One of the most important features of the Times Higher Education THE World University Rankings is that all our research citations data are normalised to take account of the dramatic variations in citation habits between different academic fields.
Treating citations data in an “absolute manner”, as some university rankings do, was condemned earlier this year as a “mortal sin” by one of the world’s leading experts in bibliometrics, Anthony van Raan of the Centre for Science and Technology Studies at Leiden University.
In its rankings, Times Higher Education gives most weight to the “research influence” indicator – for our 2010-11 exercise, this drew on 25 million citations from 5 million articles published over five years. The importance of normalising these data has been highlighted by our rankings data supplier, Thomson Reuters: in the field of molecular biology and genetics, there were more than 1.6 million citations for the 145,939 papers published between 2005 and 2009; in mathematics, however, there were just 211,268 citations for a similar number of papers (140,219) published in the same period.
To ignore this would be to give a large and unfair advantage to institutions that happen to have more provision in molecular biology, say, than in maths. It is for this crucial reason that Times Higher Education’s THE World University Rankings examine a university’s citations in each field against the global average for that subject.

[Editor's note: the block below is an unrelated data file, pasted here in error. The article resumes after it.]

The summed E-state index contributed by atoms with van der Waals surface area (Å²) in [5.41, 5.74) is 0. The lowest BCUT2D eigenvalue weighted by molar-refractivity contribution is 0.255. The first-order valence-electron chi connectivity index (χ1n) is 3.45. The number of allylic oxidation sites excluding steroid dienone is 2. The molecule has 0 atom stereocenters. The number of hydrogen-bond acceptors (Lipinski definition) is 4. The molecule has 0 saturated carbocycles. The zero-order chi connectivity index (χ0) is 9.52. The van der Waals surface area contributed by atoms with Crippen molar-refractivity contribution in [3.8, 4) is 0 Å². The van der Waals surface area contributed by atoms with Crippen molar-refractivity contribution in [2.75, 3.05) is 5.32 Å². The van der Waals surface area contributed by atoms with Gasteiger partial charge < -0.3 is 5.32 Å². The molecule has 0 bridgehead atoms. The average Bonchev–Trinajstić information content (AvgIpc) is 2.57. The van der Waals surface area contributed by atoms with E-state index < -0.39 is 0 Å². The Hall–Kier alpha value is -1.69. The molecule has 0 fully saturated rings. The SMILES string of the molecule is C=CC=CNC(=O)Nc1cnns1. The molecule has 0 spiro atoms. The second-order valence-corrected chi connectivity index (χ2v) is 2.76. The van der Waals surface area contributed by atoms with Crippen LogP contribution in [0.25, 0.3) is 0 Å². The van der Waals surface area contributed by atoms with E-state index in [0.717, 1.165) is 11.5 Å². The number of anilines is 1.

But what about the other performance indicators used to compare institutions? Our rankings examine the amount of research income a university attracts and the number of PhDs it awards. For 2011-12, they will also look at the number of papers a university has published that are co-authored by an international colleague.
Don’t subject factors come into play here, too? Shouldn’t these also be normalised? We think so.
So I am pleased to confirm that for the 2011-12 World University Rankings, Times Higher Education will introduce subject normalisation to a range of other ranking indicators.
This is proving very challenging. It makes huge additional demands on the data analysts at Thomson Reuters and, of course, on the institutions themselves, which have had to provide more and richer data for the rankings project.
But we are committed to constantly improving and refining our methodology, and these latest steps to normalise more indicators evidence our desire to provide the most comprehensive and rigorous tables we can.